From the prime minister down, the Israeli government has effectively dropped the charade that the occupation is temporary, or that it actually fears consequences for its intransigence.
Israel’s leadership wants you to think it is worried about some bold move by President Barack Obama during his lame duck period between the November 8 U.S. elections and his successor’s inauguration on January 20. After all, there’s a compelling argument to be made that it would be bad for Israel if Washington threw its support behind a UN Security Council resolution reaffirming that Israeli settlements are illegal, or one that codifies a framework for an eventual peace deal.
Yet the Israeli government doesn’t seem to be worried at all.
An Israeli prime minister worried about international condemnation of his country’s illegal settlements probably wouldn’t declare that, “[t]here is no government that supports, or will support, settlement more than my government.”
An Israeli government concerned with the world’s perception of its intransigence wouldn’t send the deputy foreign minister (Netanyahu is technically the foreign minister) and parliament speaker to demand the annexation of Israel’s third-largest settlement. “The answer to the international battle over Jerusalem is to impose sovereignty over Ma’aleh Adumim,” Deputy Foreign Minister Tzipi Hotovely said Monday.
An Israeli government concerned with preserving the feasibility of a two-state solution wouldn’t promote an extensive rail project to connect West Bank settlements to Jerusalem, which the transportation minister announced on Tuesday. “If someone comes and says ‘we must place an artificial division since [those Israelis] live beyond what was once defined as the Green Line’ — we won’t accept that claim, of course,” Transportation Minister Israel Katz said, defending the plan.
An Israeli prime minister that wants to reassure the international community that his government is committed to a two-state solution, and not using the absence of a peace process to create facts on the ground that would preclude such a two-state outcome, would immediately fire a senior minister who consistently declares that Israel should annex more than 60 percent of the West Bank. Naftali Bennett said just that Sunday — that a UN Security Council resolution condemning Israeli settlements should trigger the annexation of Area C of the West Bank.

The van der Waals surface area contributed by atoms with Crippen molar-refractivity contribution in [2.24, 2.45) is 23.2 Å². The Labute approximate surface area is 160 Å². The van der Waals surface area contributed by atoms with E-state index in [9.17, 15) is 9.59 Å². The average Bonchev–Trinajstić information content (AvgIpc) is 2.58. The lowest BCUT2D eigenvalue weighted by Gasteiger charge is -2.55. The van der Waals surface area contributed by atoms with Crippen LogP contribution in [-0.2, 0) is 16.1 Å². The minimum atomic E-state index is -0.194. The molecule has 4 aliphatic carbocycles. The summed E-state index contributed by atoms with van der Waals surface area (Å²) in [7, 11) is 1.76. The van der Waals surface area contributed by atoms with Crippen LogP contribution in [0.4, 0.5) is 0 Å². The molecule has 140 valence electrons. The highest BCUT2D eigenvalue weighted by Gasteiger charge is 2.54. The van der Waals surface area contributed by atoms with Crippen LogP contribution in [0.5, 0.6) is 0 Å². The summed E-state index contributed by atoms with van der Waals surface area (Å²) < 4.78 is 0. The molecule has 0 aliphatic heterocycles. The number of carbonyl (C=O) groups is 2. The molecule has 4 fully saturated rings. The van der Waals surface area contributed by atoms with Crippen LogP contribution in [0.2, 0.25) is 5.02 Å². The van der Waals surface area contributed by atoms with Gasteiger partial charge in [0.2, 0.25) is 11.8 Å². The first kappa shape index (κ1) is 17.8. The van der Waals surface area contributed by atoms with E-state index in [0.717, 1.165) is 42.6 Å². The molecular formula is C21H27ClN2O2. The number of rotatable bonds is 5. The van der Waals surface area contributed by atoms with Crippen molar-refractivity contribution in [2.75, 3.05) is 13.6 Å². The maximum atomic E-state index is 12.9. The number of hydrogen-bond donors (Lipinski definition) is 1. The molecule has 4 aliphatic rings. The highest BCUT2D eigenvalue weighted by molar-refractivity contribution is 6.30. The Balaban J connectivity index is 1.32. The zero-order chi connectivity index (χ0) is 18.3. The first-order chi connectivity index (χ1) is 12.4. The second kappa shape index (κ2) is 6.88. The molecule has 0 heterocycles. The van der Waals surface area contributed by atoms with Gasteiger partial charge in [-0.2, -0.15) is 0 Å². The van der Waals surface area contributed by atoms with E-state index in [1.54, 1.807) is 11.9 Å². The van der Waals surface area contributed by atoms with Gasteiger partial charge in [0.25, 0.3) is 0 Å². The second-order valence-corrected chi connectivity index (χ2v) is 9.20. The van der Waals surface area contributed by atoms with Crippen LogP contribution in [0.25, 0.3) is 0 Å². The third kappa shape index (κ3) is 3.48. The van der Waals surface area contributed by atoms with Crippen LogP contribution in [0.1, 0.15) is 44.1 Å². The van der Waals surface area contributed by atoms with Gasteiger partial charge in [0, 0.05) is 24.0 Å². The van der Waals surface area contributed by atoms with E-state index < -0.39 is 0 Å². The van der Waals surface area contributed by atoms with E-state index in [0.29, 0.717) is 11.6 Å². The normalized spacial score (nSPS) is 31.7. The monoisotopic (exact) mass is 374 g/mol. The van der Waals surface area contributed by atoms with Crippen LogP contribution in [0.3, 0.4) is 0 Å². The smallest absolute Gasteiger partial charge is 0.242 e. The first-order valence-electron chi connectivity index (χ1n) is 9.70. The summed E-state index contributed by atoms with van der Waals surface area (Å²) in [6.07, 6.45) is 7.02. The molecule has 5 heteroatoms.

The Israeli government knows that bringing about an end to its military occupation of Palestine has fallen to a record low spot on the world’s list of priorities. Between the war in Syria, the refugee crisis it has created, the accelerating re-polarization of the Middle East into American and Russian spheres of influence, the craziest American elections in recent history, and the world’s awakening to damage caused by the Israeli-Palestinian peace process over the past two decades, the Israeli government is feeling pretty confident that the international community is too preoccupied to pose any serious challenge to its brazen attitudes and behavior.
The truth is that even if the UN Security Council does pass a resolution reaffirming that Israeli settlements are illegal (there are already several saying the same thing), the chances of such a move being backed up by sanctions or any tangible consequences are slim to none. Netanyahu also knows that a UN resolution codifying a framework for a two-state solution can always be manipulated down the line, should peace talks ever reemerge, not that that’s a real fear: Netanyahu has stated clearly, on multiple occasions, that he will not allow a Palestinian state to emerge on his watch. And when he has had his hand forced, he’s always found ways to undermine existing agreements that stood in his way.
Prime Minister Netanyahu may believe that the chances of President Obama taking a bold step to counter the West Bank settlement enterprise are low. Netanyahu also seems to believe that even if his assessment is wrong, that Israel can weather the storm. Even a spiteful Obama, as many Israelis see him, would only go so far — not daring to exert, or even allow, the type of pressure that might make Israel consider changing its behavior, certainly not when there are so many other matters on the international agenda far graver and more urgent than ending the occupation.
Netanyahu’s bet, which is evident in the behavior of his entire government, is that if nobody has come to end the occupation for the past 50 years, he can probably get away with another 10 or 20 years without significant consequences.